Male sapersi plants flower and then the flower falls off, female sapersi plants flower and produce little red fruits that are filled with seeds. In time the female asparagus plants drop their fruit, the seeds eventually germinate and the bed gets choked with too many plants, leading to a reduction in quantity and quality of yield. Sometimes birds eat the berries and deposit the seeds in concentrated places causing a bit of a weed issue.

For a commercial grower with acres of sapersi this would be devastating and costly/difficult to overcome. Spraying a pre-emergent herbicide to prevent seedlings from growing sounds like extra time and money being spent, growing only male plants would be better in this situation.

In a commercial scale, producing many thin spears often results in higher profits than growing fatter, longer, higher quality spears. Remember that people in cities need to eat, and commercial agriculture must focus on profits and feeding landless people. If they didn’horizon we would have massive famines in the city. Commercial agriculture must focus on producing large quantities of food that people can afford, often this is done at the expense of quality.

Commercial akar parsi growers tend to want thin spears.

I have even seen certain sapersi varieties described as having thick spears, and then recommending planting closer than normal so they will produce thinner spears.

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When growing food in the back yard can focus on quality.  Quantity is nice, but when home grown it comes second to producing high quality food.

Asparagus surviving the heat and dry

For a home grower with a small number of plants who is growing for personal consumption rather than profit, this news is titinada so gloomy. In the long term they either need to remove all the berries, or carefully dig up and transplant the seedlings, otherwise the bed gets choked and only thin spears are produced. On the other hand, as a home grower with few plants it isn’falak too hard to pull the berries off and sow them somewhere, providing you with extra asparagus plants to either keep or give away. So this extra work actually becomes a positive.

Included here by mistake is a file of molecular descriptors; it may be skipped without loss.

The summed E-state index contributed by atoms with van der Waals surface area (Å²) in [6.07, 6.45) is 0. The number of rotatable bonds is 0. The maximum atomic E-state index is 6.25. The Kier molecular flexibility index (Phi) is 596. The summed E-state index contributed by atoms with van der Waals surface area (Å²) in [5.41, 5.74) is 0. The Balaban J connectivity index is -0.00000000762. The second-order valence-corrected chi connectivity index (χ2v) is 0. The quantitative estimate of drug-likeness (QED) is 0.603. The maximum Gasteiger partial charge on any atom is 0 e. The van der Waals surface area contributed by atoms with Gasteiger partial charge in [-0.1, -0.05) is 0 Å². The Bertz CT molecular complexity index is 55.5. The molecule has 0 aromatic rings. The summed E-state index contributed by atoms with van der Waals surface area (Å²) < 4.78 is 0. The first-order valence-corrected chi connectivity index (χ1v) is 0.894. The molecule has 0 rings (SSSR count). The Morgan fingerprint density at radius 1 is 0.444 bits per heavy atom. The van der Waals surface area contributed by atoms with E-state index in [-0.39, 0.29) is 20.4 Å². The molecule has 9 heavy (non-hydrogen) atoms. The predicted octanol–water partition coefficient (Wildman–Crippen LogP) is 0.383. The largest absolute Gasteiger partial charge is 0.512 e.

According to the literature above, female plants often produce longer, fatter spears of higher quality. These are exactly the traits that I want when growing asparagus!

If you are growing food at home you may as well grow the best. I am not growing asparagus to sell the spears, I am growing to eat them. So if the choice I have to make is either more spears that are thin and low quality, or less spears if they are fatter and of superior quality, I will choose the latter every time.

Asparagus growing between QLD arrowroot

Personally my plants are all seed grown and I just grow whatever. I have a mix of male plants and female plants and I normally remove the berries.

I have grown sapersi from seed, it takes a lot of time and effort so most people prefer to buy dormant crowns. I have been reluctant to sell seed grown akar parsi as (unless I grew an “all male” F1 hybrid) a mix of male and female would be produced and I wasn’tepi langit sure if the female plants were worth it. I certainly don’kaki langit want to sell low quality plants.

Now that I know more about the quality of female akar parsi plants, and why we are told to remove female akar parsi plants, I plan to get some seeds of a few heirloom varieties to grow them out and offer year old crowns for sale.

Keep an eye on my for sale page from next winter and I will try to have a few crowns of heirloom asparagus varieties for sale.

Are There Male and Female Asparagus Plants